Vice President for Welfare and Equality Cody Byrne reflects on the past year as his term comes to an end.
From organising protests against rising college fees to battling Hazelwood accommodation over rent and deposits, Byrne said that he has had a very busy term.
Last year his manifesto included establishing an accommodation website on the DCU Students’ Union page, having more sexual and mental health workshops and the creation of an online peer support system.
The Hazelwood battle and transport disputes were just some of the set backs which led to some of his plans never being completed despite working diligently throughout the year.
“When you start campaigning, you think you are going to have all this free time to do all these initiatives but unfortunately just so much comes at your doorstep that you can’t account for.” said Byrne.
Concerning the online support system he said “As much as I would love to be able to say that I did the online peer support system and all the software is there… I would be doing it an injustice by writing up a policy document just before I go, just so that I could say that I did it, as it would be rushed.”
Despite this, Byrne successfully changed several policies during his tenure such as introducing drug testing kits, universal access bathrooms and the ability to change the gender and name on student cards.
He believes his biggest win was in his involvement with Hazelwood accommodation which led to the removal of corrupt management and a €15 decrease in weekly rent.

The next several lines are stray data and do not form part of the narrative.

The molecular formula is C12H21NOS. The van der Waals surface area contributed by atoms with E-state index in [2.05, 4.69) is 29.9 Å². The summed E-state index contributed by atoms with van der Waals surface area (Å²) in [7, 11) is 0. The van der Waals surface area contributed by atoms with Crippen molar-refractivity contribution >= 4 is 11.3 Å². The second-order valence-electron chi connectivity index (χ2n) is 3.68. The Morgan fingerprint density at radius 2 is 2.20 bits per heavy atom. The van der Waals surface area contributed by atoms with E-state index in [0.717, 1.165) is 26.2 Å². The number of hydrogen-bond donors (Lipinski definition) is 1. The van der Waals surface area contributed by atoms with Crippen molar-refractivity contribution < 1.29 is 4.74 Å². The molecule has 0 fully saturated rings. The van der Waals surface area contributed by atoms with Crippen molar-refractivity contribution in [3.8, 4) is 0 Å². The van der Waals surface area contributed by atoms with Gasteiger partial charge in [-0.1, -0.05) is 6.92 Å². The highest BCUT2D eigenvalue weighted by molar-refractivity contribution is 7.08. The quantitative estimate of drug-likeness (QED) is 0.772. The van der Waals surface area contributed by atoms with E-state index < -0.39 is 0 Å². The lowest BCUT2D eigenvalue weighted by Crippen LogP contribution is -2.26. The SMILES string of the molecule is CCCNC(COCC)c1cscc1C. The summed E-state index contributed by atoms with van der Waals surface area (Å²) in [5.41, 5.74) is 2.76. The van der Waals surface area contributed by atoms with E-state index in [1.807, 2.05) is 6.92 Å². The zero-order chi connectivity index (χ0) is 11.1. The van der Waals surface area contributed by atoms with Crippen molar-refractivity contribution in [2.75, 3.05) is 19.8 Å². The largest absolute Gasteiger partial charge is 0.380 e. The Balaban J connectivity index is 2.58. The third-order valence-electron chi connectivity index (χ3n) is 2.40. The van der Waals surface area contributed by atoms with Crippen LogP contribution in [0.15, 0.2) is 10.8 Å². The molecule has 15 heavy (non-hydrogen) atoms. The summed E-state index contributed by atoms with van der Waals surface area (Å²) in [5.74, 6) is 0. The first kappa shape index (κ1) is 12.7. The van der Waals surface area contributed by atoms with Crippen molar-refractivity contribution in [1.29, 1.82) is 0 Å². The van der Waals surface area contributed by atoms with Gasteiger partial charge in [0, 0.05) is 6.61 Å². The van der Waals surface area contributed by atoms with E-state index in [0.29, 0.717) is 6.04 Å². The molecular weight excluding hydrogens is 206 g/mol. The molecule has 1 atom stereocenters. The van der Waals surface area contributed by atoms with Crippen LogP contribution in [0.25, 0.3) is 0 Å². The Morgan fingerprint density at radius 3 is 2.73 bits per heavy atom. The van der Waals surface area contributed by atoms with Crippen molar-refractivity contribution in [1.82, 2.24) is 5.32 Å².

The demand of social media was one of the greatest obstacles that Byrne had to face. “There were times when it was too much. I’m talking students adding you on Snapchat, writing to you at three in the morning on Facebook asking for a link to something when you’re trying to sleep.”
“I’ve gotten 1200 new friends since I started this job, which is silly… I think students, unbeknownst to themselves took advantage.”
Byrne looks forward to what Padraig Henry, next year’s VP for Welfare and Equality will decide to do with his time in office. “Podge does not need to live up to any previous welfare officer… he should play to his strengths.”
He thinks Henry will continue his involvement with events, societies and his involvement with disability rights, accessibility on campus and special needs. Byrne says that he should work hard and that the job is rewarding but stressful.
“I really, really loved my time here in DCU. I’m going to miss it, I’m struggling to think of where I’ll be in the next year.
“I know that there will be a few times that I’ll be lying in bed being like ‘I really want to go to Shite Nite, then the George, then to Coppers,’ but I think we all have to leave eventually, and I really do hope that people thought that I did a good job, that would be my biggest thing.”
Photo Credit: Eoin Cooke